4) Learning to Play Guitar Isn’t That Physically Demanding
By this, I mean that in comparison to something like Muay Thai, there isn’t much of a risk for injury and other physical problems. In the case of sports, many things can happen, including injury, some of which even end up causing permanent damage.
With the guitar, however, this isn’t the case, because the process isn’t exposing you to any situations where you might get hurt. Although, I’m sure people have gotten hurt before during live shows. Like many other things, there is always an exception to the rule.
Other than finger calluses and finger pain in the beginning stage of learning to play the instrument, there isn’t much to worry about, except for pricking your fingers at the end of the strings poking out of the tuning posts. Other than that, there isn’t much else.
5) We Have YouTube Now
I already mentioned YouTube in passing in #3, however, I believe talking about YouTube on its own is worth doing because YouTube has to be one of the greatest resources available for people who are looking to learn a new skill.
When I started playing the guitar in the early 2000s, YouTube didn’t even exist, and all of the information you had to learn on the guitar was either through a teacher in real-life, books that cost between $20 and $40, or text guides on rudimentary blogs.
Blog content from the early 2000s was not nearly as good as it is now.
For learning music theory and how to play guitar, I suggest checking out Ben Eller on YouTube as well as Signals Music Studio. Both of these channels are fantastic for music theory lessons, tips, tricks, and other helpful information.
You can’t mention music and YouTube together without name-dropping Rick Beato, as well, who now has over 1 million subscribers. Rick Beato is arguably one of the best YouTubers when it comes to music theory lessons and analysis.
Many of his videos go in-depth on difficult concepts, however, he’s able to break them down in such a way where it’s easy to understand.
6) The Evolution of the Digital Audio Workstation
This is another one of those technological advancements that have essentially democratized music-making. In 2020, it’s easy to download a software program such as Garageband and get started with making music right away.
Not getting into Garageband and other DAWs immediately is one of the big mistakes that I made as a guitar player.
Garageband, created by Logic Audio and released by Apple in 2004, is one of the best beginner DAWs for people just getting started in the world of music production.
With just a few pieces of gear, it’s now possible to record your guitar directly into your computer without spending thousands of dollars.
At one point in time, you actually had to use a microphone up to your guitar’s amplifier, record it with a tape machine, and anything that needed to be edited had to be done manually, or over-dubbed in a way that was time-consuming and costly.
However, the popularity of the DAW has made music-making a lot easier for beginner musicians, and it’s one of the reasons why everyone wants to be a musician, DJ, rapper or employed in music in some form or another.
It’s because it’s possible now to get started without costing a fortune.
If you own an iPhone or a Mac computer, I suggest downloading Garageband and getting started with it right away. Don’t make the mistake that I made and focus solely on playing the guitar. Learn how to use a DAW on a basic level as well.
Check out A Simple Beginner’s Tutorial for Garageband on my other site, Producer Society.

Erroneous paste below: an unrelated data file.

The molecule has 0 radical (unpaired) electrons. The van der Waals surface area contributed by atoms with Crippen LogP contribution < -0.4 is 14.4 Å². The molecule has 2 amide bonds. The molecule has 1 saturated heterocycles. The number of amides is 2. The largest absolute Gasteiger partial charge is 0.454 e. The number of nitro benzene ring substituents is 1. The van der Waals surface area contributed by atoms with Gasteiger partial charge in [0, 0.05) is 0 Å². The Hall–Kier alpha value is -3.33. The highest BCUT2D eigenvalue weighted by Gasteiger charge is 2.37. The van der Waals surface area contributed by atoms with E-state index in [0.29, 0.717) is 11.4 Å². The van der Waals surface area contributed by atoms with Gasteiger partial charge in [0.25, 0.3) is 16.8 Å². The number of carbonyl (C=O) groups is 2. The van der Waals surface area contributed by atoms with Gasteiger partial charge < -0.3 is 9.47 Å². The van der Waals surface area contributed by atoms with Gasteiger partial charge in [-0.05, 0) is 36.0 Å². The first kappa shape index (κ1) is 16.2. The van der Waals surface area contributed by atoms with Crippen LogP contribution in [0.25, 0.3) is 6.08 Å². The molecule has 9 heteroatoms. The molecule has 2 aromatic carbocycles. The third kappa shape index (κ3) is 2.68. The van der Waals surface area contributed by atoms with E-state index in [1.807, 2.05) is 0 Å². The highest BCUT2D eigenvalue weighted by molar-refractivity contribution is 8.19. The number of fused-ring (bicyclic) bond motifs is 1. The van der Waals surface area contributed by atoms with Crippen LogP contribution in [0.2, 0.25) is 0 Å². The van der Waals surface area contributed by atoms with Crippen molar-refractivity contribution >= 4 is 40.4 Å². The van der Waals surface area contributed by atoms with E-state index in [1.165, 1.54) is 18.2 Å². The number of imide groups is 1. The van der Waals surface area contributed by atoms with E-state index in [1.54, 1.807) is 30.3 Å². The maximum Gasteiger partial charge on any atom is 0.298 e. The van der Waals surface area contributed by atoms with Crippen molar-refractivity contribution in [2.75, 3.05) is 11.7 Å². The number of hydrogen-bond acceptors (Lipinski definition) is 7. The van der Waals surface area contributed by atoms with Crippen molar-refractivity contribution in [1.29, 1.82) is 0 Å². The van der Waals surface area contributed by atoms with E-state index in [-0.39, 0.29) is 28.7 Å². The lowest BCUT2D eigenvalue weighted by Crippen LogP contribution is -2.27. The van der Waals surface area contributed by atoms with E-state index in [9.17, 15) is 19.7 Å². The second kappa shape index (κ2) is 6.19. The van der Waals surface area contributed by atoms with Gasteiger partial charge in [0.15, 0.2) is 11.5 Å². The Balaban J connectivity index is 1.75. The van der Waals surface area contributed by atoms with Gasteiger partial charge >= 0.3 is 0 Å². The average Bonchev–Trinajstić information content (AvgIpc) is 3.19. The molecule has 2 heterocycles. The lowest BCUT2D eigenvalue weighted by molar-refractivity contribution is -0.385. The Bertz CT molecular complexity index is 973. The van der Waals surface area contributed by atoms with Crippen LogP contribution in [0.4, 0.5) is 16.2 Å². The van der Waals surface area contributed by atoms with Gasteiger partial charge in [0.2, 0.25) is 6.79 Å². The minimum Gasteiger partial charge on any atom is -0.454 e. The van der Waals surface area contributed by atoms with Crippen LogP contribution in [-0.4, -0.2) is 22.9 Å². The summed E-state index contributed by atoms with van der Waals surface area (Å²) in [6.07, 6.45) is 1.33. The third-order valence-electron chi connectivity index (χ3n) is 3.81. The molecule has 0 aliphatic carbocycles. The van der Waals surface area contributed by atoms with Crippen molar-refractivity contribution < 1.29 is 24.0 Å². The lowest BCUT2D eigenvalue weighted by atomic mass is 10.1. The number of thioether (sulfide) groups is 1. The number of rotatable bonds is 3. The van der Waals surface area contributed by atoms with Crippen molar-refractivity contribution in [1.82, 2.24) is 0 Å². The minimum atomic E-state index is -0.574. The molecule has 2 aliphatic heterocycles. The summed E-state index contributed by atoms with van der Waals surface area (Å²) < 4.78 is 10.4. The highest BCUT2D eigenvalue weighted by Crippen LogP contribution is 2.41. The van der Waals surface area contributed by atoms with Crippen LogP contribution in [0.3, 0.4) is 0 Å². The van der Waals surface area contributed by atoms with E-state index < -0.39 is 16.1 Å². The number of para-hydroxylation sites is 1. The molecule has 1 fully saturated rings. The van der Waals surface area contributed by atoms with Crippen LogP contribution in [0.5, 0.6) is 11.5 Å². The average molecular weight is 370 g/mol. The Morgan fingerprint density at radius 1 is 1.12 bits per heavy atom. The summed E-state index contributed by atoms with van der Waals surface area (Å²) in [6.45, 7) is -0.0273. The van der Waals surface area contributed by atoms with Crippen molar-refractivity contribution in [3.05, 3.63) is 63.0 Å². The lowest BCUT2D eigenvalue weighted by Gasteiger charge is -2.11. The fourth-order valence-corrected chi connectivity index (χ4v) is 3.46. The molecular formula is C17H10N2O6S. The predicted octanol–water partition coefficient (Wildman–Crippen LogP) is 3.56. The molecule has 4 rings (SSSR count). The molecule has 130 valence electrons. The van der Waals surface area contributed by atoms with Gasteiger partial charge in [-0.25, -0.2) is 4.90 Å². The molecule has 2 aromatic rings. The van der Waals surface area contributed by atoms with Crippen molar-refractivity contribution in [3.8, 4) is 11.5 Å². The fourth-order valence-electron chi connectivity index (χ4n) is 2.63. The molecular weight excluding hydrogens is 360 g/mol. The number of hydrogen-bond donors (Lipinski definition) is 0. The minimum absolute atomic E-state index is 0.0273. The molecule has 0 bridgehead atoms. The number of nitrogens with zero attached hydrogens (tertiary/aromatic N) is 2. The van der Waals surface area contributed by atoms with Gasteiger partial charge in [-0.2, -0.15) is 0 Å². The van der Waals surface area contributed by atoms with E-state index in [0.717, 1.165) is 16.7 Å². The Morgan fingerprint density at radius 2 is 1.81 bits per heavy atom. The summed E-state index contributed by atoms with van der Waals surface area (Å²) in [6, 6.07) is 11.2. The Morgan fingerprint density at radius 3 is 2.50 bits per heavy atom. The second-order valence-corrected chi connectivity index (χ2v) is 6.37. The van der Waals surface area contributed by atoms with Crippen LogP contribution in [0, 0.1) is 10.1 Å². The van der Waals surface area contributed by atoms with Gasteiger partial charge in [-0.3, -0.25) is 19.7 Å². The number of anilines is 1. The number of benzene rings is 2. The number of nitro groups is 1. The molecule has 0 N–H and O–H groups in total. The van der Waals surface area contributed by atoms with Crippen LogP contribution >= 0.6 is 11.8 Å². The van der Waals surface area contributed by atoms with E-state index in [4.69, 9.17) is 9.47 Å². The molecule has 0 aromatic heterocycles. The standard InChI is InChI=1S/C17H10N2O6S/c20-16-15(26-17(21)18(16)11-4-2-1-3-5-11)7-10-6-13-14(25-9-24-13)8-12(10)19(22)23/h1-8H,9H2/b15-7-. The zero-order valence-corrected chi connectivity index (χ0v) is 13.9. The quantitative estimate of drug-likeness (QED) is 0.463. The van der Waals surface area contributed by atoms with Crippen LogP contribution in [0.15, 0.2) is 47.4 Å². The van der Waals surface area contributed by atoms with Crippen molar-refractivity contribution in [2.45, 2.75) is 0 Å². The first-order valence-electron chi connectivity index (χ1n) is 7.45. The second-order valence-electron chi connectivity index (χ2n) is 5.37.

If you want to get started with recording guitar parts in Garageband, you really only need one piece of gear: an audio interface.
A good one to get is the iRig HD 2 from IKMultimedia, which is a company that specializes in crafting small audio interfaces that are great for taking on the road.
If you want to record vocals and guitar, checking out the Focusrite Scarlett 2i2. (Both of these links take you to Amazon).
Plug-ins are also worth mentioning. In case you don’t know, digital audio work stations allow you to download mini software programs that can perform a variety of functions, including compression, EQ, amp simulators, reverb, and so on and so forth.
At one point in time, you actually had to go out and buy these pieces of gear for hundreds of dollars, but now they’re easy to access simply through a download.
Admittedly, they’re not as good as the analog equipment, but it’s only a matter of time until digital is better than analog. Many people would debate this point, however.
7) Tablature Makes Learning Songs Simple
Learning to read modern staff notation is one of the great fears of people who want to learn how to play music. Modern staff notation is the Western system of communicating and expressing notes to other musicians. Most people recognize things like the treble and bass clef, as well as the quarter-note.
Truthfully, while it’s great to learn how to read music, it’s not 100% necessary for learning how to play guitar. In fact, some of the most prolific guitar players of all time didn’t know how to read music, including Jimi Hendrix and Eddie Van Halen.
Tablature is a numerical system, divided up into grid-lines, where each number represents the fret on the guitar and the grid-lines represent the strings.
This system makes learning how to play the guitar extremely simple, and it’s definitely worth learning if you want to learn how to play the instrument.
Additionally, one of the great aspects of this communication system is that it’s easy to use. Thankfully, a by-product of this is that people have figured out how to play the most popular songs by ear, and then done the rest of us a favor and uploaded the tablature to sites like Ultimate-Guitar.
All-in-all, learning to play the guitar isn’t that difficult in comparison to other things in life, especially nowadays that the internet is in full swing and we all have access to this information.